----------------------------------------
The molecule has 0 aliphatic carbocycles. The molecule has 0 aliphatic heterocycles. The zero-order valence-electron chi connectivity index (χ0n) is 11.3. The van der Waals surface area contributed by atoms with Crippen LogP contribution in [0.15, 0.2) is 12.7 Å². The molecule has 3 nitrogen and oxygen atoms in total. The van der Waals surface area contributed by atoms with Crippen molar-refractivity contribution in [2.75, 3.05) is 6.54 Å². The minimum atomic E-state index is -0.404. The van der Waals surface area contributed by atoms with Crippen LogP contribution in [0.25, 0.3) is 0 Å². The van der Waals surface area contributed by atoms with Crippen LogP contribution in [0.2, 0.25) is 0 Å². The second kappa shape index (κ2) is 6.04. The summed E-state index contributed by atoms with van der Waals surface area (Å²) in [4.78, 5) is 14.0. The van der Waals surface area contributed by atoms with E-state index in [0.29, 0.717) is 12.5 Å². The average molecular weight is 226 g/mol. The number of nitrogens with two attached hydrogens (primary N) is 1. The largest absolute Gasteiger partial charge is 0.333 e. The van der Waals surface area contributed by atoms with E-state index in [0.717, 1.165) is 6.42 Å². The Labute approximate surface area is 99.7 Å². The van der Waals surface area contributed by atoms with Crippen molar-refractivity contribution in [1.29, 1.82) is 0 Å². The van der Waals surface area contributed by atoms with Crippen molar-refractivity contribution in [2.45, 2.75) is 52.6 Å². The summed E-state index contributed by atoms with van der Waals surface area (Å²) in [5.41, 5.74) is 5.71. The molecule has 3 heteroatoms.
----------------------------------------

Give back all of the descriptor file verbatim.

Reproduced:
The molecule has 0 aliphatic carbocycles. The molecule has 0 aliphatic heterocycles. The zero-order valence-electron chi connectivity index (χ0n) is 11.3. The van der Waals surface area contributed by atoms with Crippen LogP contribution in [0.15, 0.2) is 12.7 Å². The molecule has 3 nitrogen and oxygen atoms in total. The van der Waals surface area contributed by atoms with Crippen molar-refractivity contribution in [2.75, 3.05) is 6.54 Å². The minimum atomic E-state index is -0.404. The van der Waals surface area contributed by atoms with Crippen LogP contribution in [0.25, 0.3) is 0 Å². The van der Waals surface area contributed by atoms with Crippen LogP contribution in [0.2, 0.25) is 0 Å². The second kappa shape index (κ2) is 6.04. The summed E-state index contributed by atoms with van der Waals surface area (Å²) in [4.78, 5) is 14.0. The van der Waals surface area contributed by atoms with E-state index in [0.29, 0.717) is 12.5 Å². The average molecular weight is 226 g/mol. The number of nitrogens with two attached hydrogens (primary N) is 1. The largest absolute Gasteiger partial charge is 0.333 e. The van der Waals surface area contributed by atoms with E-state index in [0.717, 1.165) is 6.42 Å². The Labute approximate surface area is 99.7 Å². The van der Waals surface area contributed by atoms with Crippen molar-refractivity contribution in [1.29, 1.82) is 0 Å². The van der Waals surface area contributed by atoms with Crippen molar-refractivity contribution in [2.45, 2.75) is 52.6 Å². The summed E-state index contributed by atoms with van der Waals surface area (Å²) in [5.41, 5.74) is 5.71. The molecule has 3 heteroatoms.